Eula Riley was born on Oct. 29, 1927, in Greasy Creek, a coal town in Pike County, in eastern Kentucky. Her father, Lee, was a farmer and sharecropper. Her mother, Nanny (Keene) Riley, who was Lee’s third wife, had been a schoolteacher before she gave birth to seven children and later raised multiple nieces and nephews.
One of Eula’s formative experiences occurred at the outbreak of World War II. She wanted to help the war effort, and when recruiters came to town she lied about her age, saying she was 18 when she was only 14, according to “Mud Creek Medicine” (2013), a biography of Mrs. Hall by Kiran Bhatraju, whose father was a doctor at the clinic.
She landed work in a canning and munitions factory outside Rochester, N.Y. But she found the conditions unsafe and unfair and organized some of the workers to strike, unaware of the futility of making demands on the federal government in wartime.
She was arrested and charged with instigating a riot. But the booking officer realized she was younger than she claimed and, instead of jailing her, sent her back to Kentucky. It was a trial run at speaking truth to power, which she would do throughout her life.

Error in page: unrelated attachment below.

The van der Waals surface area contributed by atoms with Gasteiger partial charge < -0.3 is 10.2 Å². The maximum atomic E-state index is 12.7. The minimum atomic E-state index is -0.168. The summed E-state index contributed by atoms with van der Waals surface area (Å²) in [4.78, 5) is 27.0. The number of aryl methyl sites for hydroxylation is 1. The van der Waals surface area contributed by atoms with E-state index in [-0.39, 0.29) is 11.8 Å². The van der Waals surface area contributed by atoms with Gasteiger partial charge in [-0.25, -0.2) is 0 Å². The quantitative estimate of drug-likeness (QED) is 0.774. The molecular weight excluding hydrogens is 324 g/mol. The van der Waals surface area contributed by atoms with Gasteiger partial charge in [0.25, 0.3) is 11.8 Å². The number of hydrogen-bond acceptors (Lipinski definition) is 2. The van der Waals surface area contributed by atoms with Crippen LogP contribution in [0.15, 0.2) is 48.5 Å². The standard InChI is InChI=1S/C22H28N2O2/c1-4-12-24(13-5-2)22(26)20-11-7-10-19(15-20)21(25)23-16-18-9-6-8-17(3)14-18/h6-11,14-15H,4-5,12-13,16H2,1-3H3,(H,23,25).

Back home, she found work as a domestic, cooking, cleaning and taking care of children, all without benefit of electricity, plumbing or refrigeration.
“Eula found solace in helping neighbors through tough times,” Mr. Bhatraju wrote.
She married her first husband, McKinley Hall, a miner, in 1944. He was a heavy drinker who was more interested in making moonshine than mining coal, and he abused her physically, according to her biography. Her neighbors started looking after her, and she in turn started looking after them. She gradually became the local fixer for people in trouble.